Home / News / Tyrant Ransomware Uses Popular VPN Application To Infect Victims In Iran
Tyrant Ransomware Uses Popular VPN Application To Infect Victims In Iran

Tyrant Ransomware Uses Popular VPN Application To Infect Victims In Iran

Infected victims have only 24 hours to pay an amount of 520,000 IRR ($15) or else, all their data will be removed.

After being contacted or infected, the victim has only 24 hours to pay the equivalent of $15. The experts have assumed Tyrant ransomware specifically targets Iran, as the ransom note is in Farsi and uses two local payment processors (exchanging.ir and webmoney721.ir). The Tyrant ransom note also features two email addresses: rastakhiz@protonmail.com and Telegram username @Ttyperns.

The strain was first reported last on October 16 by Karsten Hahn, a G Data Security expert. After the report was made by Hahn, the alert was issued by The Iran Computer Emergency Response Team Coordination Center (Iran CERTCC), warning about a campaign of ransomware distribution currently running in Iran. According to the team of experts at Iran CERTCC, the cybercriminals have disguised the Tyrant ransomware as a very popular VPN app called Psiphon.

It has transpired that the person behind this attack might not be aware of the Iran government-linked group of cyber-espionage individuals known as Rocket Kittens. In the summer of 2016, Rocket Kittens traced Telegram IDs to users’ phone number in the summer of 2016.

The first variants of ransomware used by DUMB were a very simplistic XOR encryption and stored the encryption key within the encrypted file itself. One of the reasons DUMB was considered a “joke” ransomware was because the first ransomware version had a fault that made it self-decrypt once the user closed the ransom note window.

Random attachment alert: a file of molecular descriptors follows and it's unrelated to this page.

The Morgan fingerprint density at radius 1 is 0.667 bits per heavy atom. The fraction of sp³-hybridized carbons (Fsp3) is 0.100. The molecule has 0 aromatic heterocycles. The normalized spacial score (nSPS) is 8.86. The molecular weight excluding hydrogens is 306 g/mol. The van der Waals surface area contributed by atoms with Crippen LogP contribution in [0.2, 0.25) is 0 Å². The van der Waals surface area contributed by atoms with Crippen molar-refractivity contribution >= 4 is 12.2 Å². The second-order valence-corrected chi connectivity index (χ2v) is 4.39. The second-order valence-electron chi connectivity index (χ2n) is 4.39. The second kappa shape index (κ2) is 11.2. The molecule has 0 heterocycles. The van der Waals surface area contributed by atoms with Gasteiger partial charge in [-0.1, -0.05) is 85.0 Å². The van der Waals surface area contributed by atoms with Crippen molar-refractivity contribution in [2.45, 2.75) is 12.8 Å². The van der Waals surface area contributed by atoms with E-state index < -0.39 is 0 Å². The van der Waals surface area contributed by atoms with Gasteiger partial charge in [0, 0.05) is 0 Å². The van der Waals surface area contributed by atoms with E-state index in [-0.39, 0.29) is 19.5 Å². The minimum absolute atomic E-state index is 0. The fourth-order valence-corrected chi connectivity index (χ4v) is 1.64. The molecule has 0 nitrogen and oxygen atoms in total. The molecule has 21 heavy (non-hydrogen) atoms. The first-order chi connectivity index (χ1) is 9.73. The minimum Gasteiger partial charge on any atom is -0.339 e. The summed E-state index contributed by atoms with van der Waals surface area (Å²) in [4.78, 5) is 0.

The tyrant ransomware belongs to the DUMB family of ransomware, which is based on ransomware code published on GitHub, later forked by other programmers.

Bleeping Computer asked MalwareHunter about the recent Tyrant ransomware attack, to which they jokingly responded, “A joke ransomware, without any protection used in the live attack? Made my day”. In addition, security specialist MalwareHunter is currently performing investigations as to determine if the Tyrant ransomware is decrypt-able in the same manner as former DUMB versions. This is due to the fact that aside from translating the note to Farsi, the Tyrant ransomware seems to have gone through little to no modifications from its other DUMB-based versions.

Initial analysis performed by the Iran CERTCC they appear to have the same opinion as Malware hunter, and have further claimed that this is the first variant of Tyrant ransomware, because despite the encryption operation, most of the time the program does not succeed in encrypting victim’s files, and it is not functional after rebooting the system.

Experts have called to organizations around the globe to heed the alert that was first issued by Iran CERTCC, as Remote Desktop protocol connections with weak credentials have become the main target for cybercriminals to install ransomware and steal important data from individuals and enterprises.

About Ali Raza

Ali is a freelance journalist, having 5 years of experience in web journalism and marketing. He contributes to various online publications. With a master degree, now he combines his passions for writing about internet security and technology. When he is not working, he loves traveling and playing games.

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